Field placements help learners gain practical experience and meet licensure requirements. Forensic social work students can meet their fieldwork hours in several settings. They may undertake internships in legal offices, work at courthouses, or complete supervised hours at correctional facilities.
3. Earn Social Work State Licensure
In every state, forensic social workers must hold a license to practice. The process and requirements vary depending on the state. For example, some states license social workers with bachelor's degrees, while others only license social workers with MSWs.
Licensure candidates must meet state education, professional experience, and practicum hours requirements. Candidates must also pass the Association of Social Work Boards (ASWB) licensing exam required by their state.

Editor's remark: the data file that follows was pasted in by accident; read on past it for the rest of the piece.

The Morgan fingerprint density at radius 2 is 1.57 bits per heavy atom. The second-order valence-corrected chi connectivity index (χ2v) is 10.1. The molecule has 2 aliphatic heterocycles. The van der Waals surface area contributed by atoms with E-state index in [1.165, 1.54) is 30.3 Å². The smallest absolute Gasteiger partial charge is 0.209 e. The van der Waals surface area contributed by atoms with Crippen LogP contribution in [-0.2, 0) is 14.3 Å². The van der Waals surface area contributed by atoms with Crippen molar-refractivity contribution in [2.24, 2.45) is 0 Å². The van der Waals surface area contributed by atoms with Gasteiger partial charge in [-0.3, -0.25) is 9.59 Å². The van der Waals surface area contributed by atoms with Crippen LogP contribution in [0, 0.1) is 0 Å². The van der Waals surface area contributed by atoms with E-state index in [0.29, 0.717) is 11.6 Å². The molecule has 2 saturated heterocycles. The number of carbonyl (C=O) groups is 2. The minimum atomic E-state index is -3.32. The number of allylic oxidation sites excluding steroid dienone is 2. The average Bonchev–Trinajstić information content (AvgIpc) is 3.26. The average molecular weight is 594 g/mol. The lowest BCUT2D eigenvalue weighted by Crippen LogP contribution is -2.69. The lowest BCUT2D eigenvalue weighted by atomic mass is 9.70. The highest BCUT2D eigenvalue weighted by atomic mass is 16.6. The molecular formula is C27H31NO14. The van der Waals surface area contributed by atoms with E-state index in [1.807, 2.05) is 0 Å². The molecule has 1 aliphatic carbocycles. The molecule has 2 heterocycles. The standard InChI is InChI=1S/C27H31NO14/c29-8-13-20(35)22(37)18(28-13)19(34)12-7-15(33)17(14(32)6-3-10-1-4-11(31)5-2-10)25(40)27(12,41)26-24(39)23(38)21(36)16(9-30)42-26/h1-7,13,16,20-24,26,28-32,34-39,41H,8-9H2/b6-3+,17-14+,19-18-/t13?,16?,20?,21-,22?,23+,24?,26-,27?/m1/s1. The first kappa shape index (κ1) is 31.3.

ASWB offers different exams based on degree level and focus area, with an advanced clinical exam or advanced generalist exam. The license typically remains valid for two years.
4. Earn Certified Forensic Social Worker Credentials
Social workers can demonstrate specialized training with voluntary professional credentials. The National Association of Social Workers' (NASW) specialty certification program, for example, grants credentials to experienced and licensed social workers.
NASW does not offer a specialized forensic social work credential. However, Certified Advanced Social Work Case Manager and Certified Advanced Children, Youth, and Family Social Worker credentials help forensic social workers stand out on the job market. Both certifications require an MSW degree.
5. Pursue Continuing Education